Korean Peninsula remains in tight situation
Updated: 2015-08-23 16:02
BEIJING - As the Republic of Korea (ROK) and the Democratic People's Republic of Korea (DPRK) are still conducting high-level contact in the truce village of Panmunjom inside the demilitarized zone at the borders, situation remains tight in the peninsula.
The two countries have just ended the nearly 10 hours of difficult negotiation starting Saturday afternoon and will resume the talks on Sunday afternoon.
During the first round of marathon talks, both sides comprehensively discussed ways of resolving the recent situations and developing the inter-Korean relations, ROK's presidential spokesman Min Kyung-wook said.
Top military aides to the leaders of the two Koreas met in Panmunjom, accompanied by high-ranking officials in charge of inter-Korean relations respectively.
Attendants at the closed-door meeting were Kim Kwan-jin, chief security advisor to South Korean President Park Geun-hye, and Unification Minister Hong Yong-pyo on the South Korean side.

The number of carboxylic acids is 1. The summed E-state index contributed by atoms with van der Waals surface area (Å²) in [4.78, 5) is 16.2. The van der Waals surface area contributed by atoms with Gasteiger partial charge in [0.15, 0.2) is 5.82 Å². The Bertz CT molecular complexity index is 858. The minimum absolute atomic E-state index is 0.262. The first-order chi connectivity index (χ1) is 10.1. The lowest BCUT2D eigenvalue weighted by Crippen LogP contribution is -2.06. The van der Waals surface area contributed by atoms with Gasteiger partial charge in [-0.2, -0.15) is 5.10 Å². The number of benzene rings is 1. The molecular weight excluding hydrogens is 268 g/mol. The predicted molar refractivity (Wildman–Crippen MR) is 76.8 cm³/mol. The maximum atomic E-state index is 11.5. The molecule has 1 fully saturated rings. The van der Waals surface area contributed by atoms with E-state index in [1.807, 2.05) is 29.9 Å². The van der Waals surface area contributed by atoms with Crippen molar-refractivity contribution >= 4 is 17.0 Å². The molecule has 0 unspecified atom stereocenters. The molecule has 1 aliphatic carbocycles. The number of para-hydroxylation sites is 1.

The DPRK side was represented by Hwang Pyong So, top military aide to top leader Kim Jong Un and director of the General Political Bureau of the Korean People's Army, and the United Front Department director Kim Yang Gon.
Kim and Hwang started the meeting with a smiling face and handshake, according to TV footage aired by South Korean broadcasters. They met in October last year when Hwang visited Incheon, South Korea's western port city, to attend the closing ceremony of the Asian Games hosted by South Korea.
The DPRK's KCNA news agency reported the start of the high-level contact, referring to South Korea as its official name "the Republic of Korea" in a very rare move that raised hopes for an end to tensions caused by landmine blasts and the exchange of artillery fires across border.
Pyongyang usually called the ROK "puppet state."